In our last blog post, I talked about GDPR – the idea of consent, and how to get started with a GDPR compliance strategy.

While those were the basics and a good starting point for marketers, there are a number of specifics and nuances that need to be understood. Even if it applies just for EU citizens at the moment, I have a feeling it’s going to be implemented in some form or the other across the world. And that’s why we need to stay on top of these new practices.

Continuing with my learnings from the GDPR webinar by Marketing Week, here are some of the key pointers that marketers need to look out for:

Data Retention and Erasure

A key aspect of GDPR is to give EU citizens the right to consent, as well as take back consent for the use of their data. For marketers, this plays out in two ways:

  • Data Retention: You have to tell your audience how long you are going to keep their information. Ideally, it’s best if every form states this in the fine print. If you are adding audiences to a larger marketing list, you should have a system in place that gives them the choice to renew their participation after a period of time. Which, if you’ve done a great job, they will want to do.
  • Data Erasure: GDPR gives citizens the “right to be forgotten”. So if a contact states that they no longer wish to be included in your lists, you have to erase their information. It’s best if you specify your processes for data erasure within your privacy notices, so it’s easily understandable and accessible.

ITV’s Steve Forde says data retention and erasure policies should be one of the priority items for organizations working on GDPR compliance.

Data Profiling

We rely on our audience’s personal details to tailor our marketing communications. We segment and profile our contacts to make a more targeted offer. That’s how we create value, and make an impact. But we’ve got to be a little more careful about it, with GDPR.

Steve Ford mentioned that the basic level of profiling – based on age groups or geography, or other direct information that your audience has shared with you, is acceptable under GDPR. It gets covered under the legitimate interest. You simply have to mention the fact that you segment audience on the basis of the data they provide, in your privacy policy.

However, you might want to be careful when combining your existing data with third-party data on your contacts. For example: if you have third-party data that gives detailed demographic information on your contacts – interests, likes, dislikes, opinions etc – you should take a pause before you profile them based on this information.

While this sort of profiling isn’t restricted, you have to make sure your audience is aware of it. You have to give them a chance to allow or disallow this sort of profiling. The best way to do that would be to give them a choice via the check-boxes.

Using Social Media for Targeted Communication

With the kind of restrictions being placed on email lists, a lot of marketers are turning to social as their primary mode of communication. Personally, I feel that’s a good way to go in terms of increasing your audience base. Getting people to follow your brand on social platforms is relatively easier than having them fill out a form.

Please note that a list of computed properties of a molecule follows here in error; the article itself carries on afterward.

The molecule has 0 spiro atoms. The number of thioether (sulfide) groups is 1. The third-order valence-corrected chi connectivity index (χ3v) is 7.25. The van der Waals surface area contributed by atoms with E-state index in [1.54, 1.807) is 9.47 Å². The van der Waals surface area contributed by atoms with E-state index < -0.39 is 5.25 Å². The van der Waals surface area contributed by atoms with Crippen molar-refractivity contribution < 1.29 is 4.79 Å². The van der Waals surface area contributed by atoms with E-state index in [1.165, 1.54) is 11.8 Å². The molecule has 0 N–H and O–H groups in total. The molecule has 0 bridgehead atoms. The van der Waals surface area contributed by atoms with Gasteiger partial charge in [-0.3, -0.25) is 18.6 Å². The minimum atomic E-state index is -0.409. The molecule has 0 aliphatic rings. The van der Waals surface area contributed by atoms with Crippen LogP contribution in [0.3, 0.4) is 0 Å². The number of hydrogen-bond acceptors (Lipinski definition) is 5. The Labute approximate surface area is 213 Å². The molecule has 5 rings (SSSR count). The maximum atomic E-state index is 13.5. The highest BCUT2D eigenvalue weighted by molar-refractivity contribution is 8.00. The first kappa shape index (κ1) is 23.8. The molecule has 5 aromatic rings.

The webinar panelists agree that given the new rules, social media giants are also setting up new privacy policies to become GDPR compliant, at least in their EU operations, and brands have to ensure that they do the same.

So, if we are using audience data to retarget them on the social platforms, it amounts to data processing. That is something we have to inform our audience and give them the choice to allow or restrict.

GDPR Compliance Beyond EU

Moving towards GDPR compliance is a good thing because it inherently promotes better marketing practices. So why limit a good thing to just your EU operations. In addition, those regulations are aimed to protect all EU citizens. Not only residents! This means that every American, Australian, or expat in the UAE is protected by the new regulations. So if you collect information of Dual Citizens, you’re bound by the regulations. Think of Matt Canavan as an example of how far reaching that EU is..

DNA’s John Mitchinson feels that GDPR could serve as a basic data privacy and security policy across the organization, not just the EU. Marketers can additionally comply with any local data privacy laws in different countries if they demand any particular practices above and beyond the GDPR.

There’s a lot happening around GDPR, and even for marketers with the best intentions, things might get a little overwhelming at times. So here’s a list of GDPR resources that might be helpful. However, you might be looking for answers to your specific questions and those aren’t easily available.

But a really pertinent advice from Shell’s Rob French is that ‘don’t let that stop you’ from working towards compliance. His take on this is to document what you think is the right way to go, and then move forward with it. As long as you have the basic principles on consent in mind, you should be fine.

The way I see it, GDPR is a huge opportunity for marketers. It’s our chance to create a really effective communication with our audience and tell them that we care about their data privacy.

At Orange Sky, we’ve already started to implement GDPR compliant policies because it’s a great framework to improve our marketing practices.

I truly hope more businesses will follow suit.

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